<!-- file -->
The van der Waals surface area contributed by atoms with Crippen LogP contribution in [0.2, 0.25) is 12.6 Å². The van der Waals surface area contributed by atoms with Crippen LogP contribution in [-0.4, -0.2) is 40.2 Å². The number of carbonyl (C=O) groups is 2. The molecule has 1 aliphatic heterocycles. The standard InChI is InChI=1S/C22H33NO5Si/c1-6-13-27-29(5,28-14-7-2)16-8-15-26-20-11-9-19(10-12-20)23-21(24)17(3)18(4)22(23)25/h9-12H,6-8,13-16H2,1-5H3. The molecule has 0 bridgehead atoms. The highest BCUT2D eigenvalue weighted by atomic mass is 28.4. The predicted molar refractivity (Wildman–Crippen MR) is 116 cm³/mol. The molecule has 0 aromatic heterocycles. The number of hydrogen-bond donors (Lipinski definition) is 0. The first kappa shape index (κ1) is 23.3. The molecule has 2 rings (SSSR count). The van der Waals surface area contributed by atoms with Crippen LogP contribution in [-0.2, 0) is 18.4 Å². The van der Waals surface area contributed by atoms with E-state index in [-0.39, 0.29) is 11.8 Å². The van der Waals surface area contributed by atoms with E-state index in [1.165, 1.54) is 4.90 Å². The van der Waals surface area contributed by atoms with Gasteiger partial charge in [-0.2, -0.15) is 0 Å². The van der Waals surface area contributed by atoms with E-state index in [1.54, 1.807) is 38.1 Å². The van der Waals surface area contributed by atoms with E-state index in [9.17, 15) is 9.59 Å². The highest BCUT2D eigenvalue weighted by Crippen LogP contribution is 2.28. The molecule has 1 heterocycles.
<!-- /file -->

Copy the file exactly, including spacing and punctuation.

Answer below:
The van der Waals surface area contributed by atoms with Crippen LogP contribution in [0.2, 0.25) is 12.6 Å². The van der Waals surface area contributed by atoms with Crippen LogP contribution in [-0.4, -0.2) is 40.2 Å². The number of carbonyl (C=O) groups is 2. The molecule has 1 aliphatic heterocycles. The standard InChI is InChI=1S/C22H33NO5Si/c1-6-13-27-29(5,28-14-7-2)16-8-15-26-20-11-9-19(10-12-20)23-21(24)17(3)18(4)22(23)25/h9-12H,6-8,13-16H2,1-5H3. The molecule has 0 bridgehead atoms. The highest BCUT2D eigenvalue weighted by atomic mass is 28.4. The predicted molar refractivity (Wildman–Crippen MR) is 116 cm³/mol. The molecule has 0 aromatic heterocycles. The number of hydrogen-bond donors (Lipinski definition) is 0. The first kappa shape index (κ1) is 23.3. The molecule has 2 rings (SSSR count). The van der Waals surface area contributed by atoms with Crippen LogP contribution in [-0.2, 0) is 18.4 Å². The van der Waals surface area contributed by atoms with E-state index in [-0.39, 0.29) is 11.8 Å². The van der Waals surface area contributed by atoms with E-state index in [1.165, 1.54) is 4.90 Å². The van der Waals surface area contributed by atoms with Gasteiger partial charge in [-0.2, -0.15) is 0 Å². The van der Waals surface area contributed by atoms with E-state index in [1.54, 1.807) is 38.1 Å². The van der Waals surface area contributed by atoms with E-state index in [9.17, 15) is 9.59 Å². The highest BCUT2D eigenvalue weighted by Crippen LogP contribution is 2.28. The molecule has 1 heterocycles.